Growing up, no franchise held quite the potential for hype over me as The Legend of Zelda did. Starting with A Link to the Past on the Super Nintendo, and then every subsequent release until Wind Waker, the Zelda series was one that I ate, slept and breathed whenever a new entry was announced.
But then came the Wii version of Twilight Princess. Honestly, for the first time since Zelda 2: The Adventure of Link for the NES, I found myself positively hating the game. My sharp disdain may make me part of the minority when it comes to Link’s last console effort, but I thought the game to be massively underwhelming. As a GameCube title, which was the initial plan for the project, I may have loved it. But, for the Wii, and with a lame batch of “motion control,” I hated it.
Skyward Sword looks different. I’m not just speaking from the perspective of graphical prowess here; although, the look of Skyward Sword is probably better suited for the Wii’s hardware potential than Twilight Princess was. I’m talking about the prospect of the gameplay this upcoming Zelda title brings to the table. This is the first Zelda game built with the Wii and MotionPlus in mind since day one.
The motion side of Twilight Princess was an added feature. The game was not conceived with motion control, and yet Nintendo felt the need to shoehorn it into place in order to bolster the Wii’s launch lineup. The result was a batch of shake-to-activate controls layered over a system of mediocre aiming.
The Legend of Zelda: Skyward Sword will be different. This game features actual one-to-one motion control by way of MotionPlus. Every interaction I’ve had with the product, across several conventions and preview opportunities, has left me feeling a mix of excitement and satisfaction regarding its design. You’re not just dropped in front of an enemy and instructed to attack by timing your spasms of motion. Instead, enemies will give you visual cues regarding when and in which direction you should be slicing.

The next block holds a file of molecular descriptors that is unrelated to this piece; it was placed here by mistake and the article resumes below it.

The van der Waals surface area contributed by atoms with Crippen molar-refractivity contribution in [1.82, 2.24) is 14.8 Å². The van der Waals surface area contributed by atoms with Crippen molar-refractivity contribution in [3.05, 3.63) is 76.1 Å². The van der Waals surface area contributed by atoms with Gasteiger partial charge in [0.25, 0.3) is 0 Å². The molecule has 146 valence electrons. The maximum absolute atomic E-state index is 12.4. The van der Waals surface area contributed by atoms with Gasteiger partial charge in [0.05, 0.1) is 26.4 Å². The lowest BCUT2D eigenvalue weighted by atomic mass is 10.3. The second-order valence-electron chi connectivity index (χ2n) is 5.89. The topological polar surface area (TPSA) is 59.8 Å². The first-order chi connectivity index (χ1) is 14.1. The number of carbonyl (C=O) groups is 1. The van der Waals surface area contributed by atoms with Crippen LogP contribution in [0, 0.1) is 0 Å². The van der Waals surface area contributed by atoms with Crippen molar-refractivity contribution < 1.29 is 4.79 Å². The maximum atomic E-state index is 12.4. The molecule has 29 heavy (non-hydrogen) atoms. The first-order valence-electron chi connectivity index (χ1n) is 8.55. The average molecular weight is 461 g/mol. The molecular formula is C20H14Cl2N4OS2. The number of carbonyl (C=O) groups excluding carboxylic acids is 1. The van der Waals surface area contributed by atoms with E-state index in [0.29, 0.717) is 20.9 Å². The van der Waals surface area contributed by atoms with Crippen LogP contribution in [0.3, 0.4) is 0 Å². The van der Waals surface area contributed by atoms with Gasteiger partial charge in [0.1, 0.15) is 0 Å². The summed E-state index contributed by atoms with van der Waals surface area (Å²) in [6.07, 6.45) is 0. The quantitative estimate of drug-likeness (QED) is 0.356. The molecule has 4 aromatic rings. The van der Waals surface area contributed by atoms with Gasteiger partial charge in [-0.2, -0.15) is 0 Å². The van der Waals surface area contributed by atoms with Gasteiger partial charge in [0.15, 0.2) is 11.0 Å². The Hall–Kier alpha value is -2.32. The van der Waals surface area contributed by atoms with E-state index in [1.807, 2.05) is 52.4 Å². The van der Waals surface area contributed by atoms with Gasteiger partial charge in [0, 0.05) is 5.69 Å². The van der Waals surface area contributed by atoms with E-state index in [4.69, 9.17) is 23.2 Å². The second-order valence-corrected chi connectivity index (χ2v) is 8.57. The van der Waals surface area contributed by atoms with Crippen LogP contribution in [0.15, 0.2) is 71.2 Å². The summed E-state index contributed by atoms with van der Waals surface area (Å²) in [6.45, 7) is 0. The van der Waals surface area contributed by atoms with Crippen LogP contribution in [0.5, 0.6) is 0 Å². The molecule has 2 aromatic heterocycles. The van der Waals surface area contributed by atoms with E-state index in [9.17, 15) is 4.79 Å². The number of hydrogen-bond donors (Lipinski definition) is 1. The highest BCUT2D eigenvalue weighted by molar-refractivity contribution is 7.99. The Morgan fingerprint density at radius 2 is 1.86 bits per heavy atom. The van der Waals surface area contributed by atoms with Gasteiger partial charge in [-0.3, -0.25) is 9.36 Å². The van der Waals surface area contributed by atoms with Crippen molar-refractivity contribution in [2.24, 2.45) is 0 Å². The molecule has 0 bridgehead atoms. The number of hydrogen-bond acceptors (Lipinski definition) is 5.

If you can remember back to around 2005 when Nintendo was showing off the motion control potential of their upcoming Revolution, there was an almost unanimous spark shared amongst gamers. We all, collectively, considered the possibilities of motion control. I remember talking with friends and peers about the potential for things like shooters and sword & shield combat titles. The Revolution, it seemed, was the perfect outlet for such gameplay. A physical sword and shield to wield and hold made complete sense and summoned waves of excitement.
But then we had a chance to play the console. While I’m not saying the Wii was a bad device at launch (I loved it and invested into the machine almost immediately), I am suggesting that the platform’s control scheme was poorly implemented right off the bat. Motion control was hardly intuitive or one-to-one. You had to get the machine to understand your movements, and that broke you out of the dreamy swordplay you once imagined.
The Legend of Zelda: Skyward Sword? This game represents everything we wanted the Revolution to be when it launched five years ago as the Wii. This is one-to-one motion, this is sword & shield play, this is a Zelda game built with its platform in mind since day one.
That, in addition to Zelda‘s standard for quality story and design, is why Skyward Sword is worth getting excited over.
This game launches on November 20th.